Exploring Workflow Foundation Part 1: Custom Activities

I have an idea for a windows workflow foundation application, which could provide an extension to my offline maps application. I am however not completely familiar yet with the detailed workings of workflow foundation, so I’ll need to explore it first.

What will follow are a series of posts about workflow foundation which will describe this exploration. So if you’re interested you can just follow allong.

This first post will describe Custom Activities.

Workflow and workflow activities

Workflow activities can be compared to execution statements in a normal program. Because of this similarity you will find standard activities provided by Microsoft in the Workflow Foundation framework which do things similar to normal program statements:

System.Workflow.Activities.IfElseActivity
System.Workflow.Activities.WhileActivity
etc…

A complete summary of available activities you can find in the MSDN documentation.

If activities can be compared to program statements, then a wokflow can be compared to a pogram.

Custom activities: ways of implemention

To implement your own custom activity, you have a few options:

  • You can use the CodeActivity
  • You can derive a new class from the Activity base class

This post will explore the second possibility.

Deriving them from System.Workflow.ComponentModel.Activity

I will make this a rather easy post. Instead of re-typing everything about activities which has allready been said (or typed), I will forward you to some articles on the internet doing a much better job then I could ever do in a single post.

Kevin Nayyeri’s post on creating custom activities has a good intro on the basics.

If you would like to know more about the ActivityExecutionContext parameter to the Execute method, you can look at this and this post.

And for those who want to known about the ActivityExecutionStatus return type, read the post Workflow Foundation: The ActivityExecutionStatus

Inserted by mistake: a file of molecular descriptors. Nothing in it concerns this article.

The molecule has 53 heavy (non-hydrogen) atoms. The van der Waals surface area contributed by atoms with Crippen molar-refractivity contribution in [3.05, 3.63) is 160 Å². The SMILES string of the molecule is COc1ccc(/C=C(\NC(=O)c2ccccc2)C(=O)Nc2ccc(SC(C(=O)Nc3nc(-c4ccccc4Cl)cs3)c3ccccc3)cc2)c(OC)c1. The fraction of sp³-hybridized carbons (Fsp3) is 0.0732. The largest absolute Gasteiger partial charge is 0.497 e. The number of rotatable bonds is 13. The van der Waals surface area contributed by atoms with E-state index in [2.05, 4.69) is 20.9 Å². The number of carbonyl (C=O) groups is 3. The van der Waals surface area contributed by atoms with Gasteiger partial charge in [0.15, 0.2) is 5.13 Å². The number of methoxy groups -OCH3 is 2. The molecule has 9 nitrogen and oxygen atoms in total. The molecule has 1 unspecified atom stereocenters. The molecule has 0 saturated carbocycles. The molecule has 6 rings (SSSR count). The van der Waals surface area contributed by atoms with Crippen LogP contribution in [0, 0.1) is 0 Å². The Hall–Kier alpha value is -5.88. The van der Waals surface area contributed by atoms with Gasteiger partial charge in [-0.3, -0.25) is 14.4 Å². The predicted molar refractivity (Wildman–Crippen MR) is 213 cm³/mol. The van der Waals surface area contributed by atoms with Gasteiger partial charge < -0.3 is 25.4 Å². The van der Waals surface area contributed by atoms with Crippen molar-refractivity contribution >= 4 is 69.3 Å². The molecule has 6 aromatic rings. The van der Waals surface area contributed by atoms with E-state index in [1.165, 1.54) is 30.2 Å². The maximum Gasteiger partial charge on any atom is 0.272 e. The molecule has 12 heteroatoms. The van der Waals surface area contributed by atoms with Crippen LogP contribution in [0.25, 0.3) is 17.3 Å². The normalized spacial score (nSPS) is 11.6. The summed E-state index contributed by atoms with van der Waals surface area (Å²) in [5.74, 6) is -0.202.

As you can see from Nayyeri’s post, properties are implemented using dependecy properties. Now what are they? Well, a basic introduction is provided by the post Avalon: Understanding DependencyObject and DependencyProperty. Allthough it is about the WPF implementation, its concepts are valid for WF too. Following two posts are about dependency properties in WF: Dependency Property Notes and Activity Binding in Windows Workflow Foundation
The use case for determining when to use dependency properties or regular properties is stated explicitly in this post WF Activities—Defining the Workflow Parameters:

The primary advantage to dependency properties is that they allow binding of property values to instance data at runtime. For example, you can bind the input property of one activity to an output property of another. The actual property values resulting from the binding is determined at runtime. Dependency properties are required when you want to bind properties from one activity to another. However, if you are binding an activity property to a workflow property, the workflow property is not required to be a dependency property.

Well, that’s about it for this post.

In the accompaning code you can find a custom activity I implemented regarding image processing. Hope you find it usefull.

Downloads

The Code

More Links

Custom activities
Creating Custom Activities
MVP-Submitted: The Power of Custom Workflow Activities
Build Custom Activities To Extend The Reach Of Your Workflows
Custom workflow activities and the PersistOnClose attribute

Activity Databinding
Windows Workflow Foundation Essentials (cont’d) – Enabling Activity Data Binding
Manage application processes with Windows Workflow Foundation

Custom activity unit testing
Unit testing custom workflow activities
Unit Testing Workflow Activities
A Few Interesting Windows Workflow Links – Provides some references to posts about unit testing Workflow Activities

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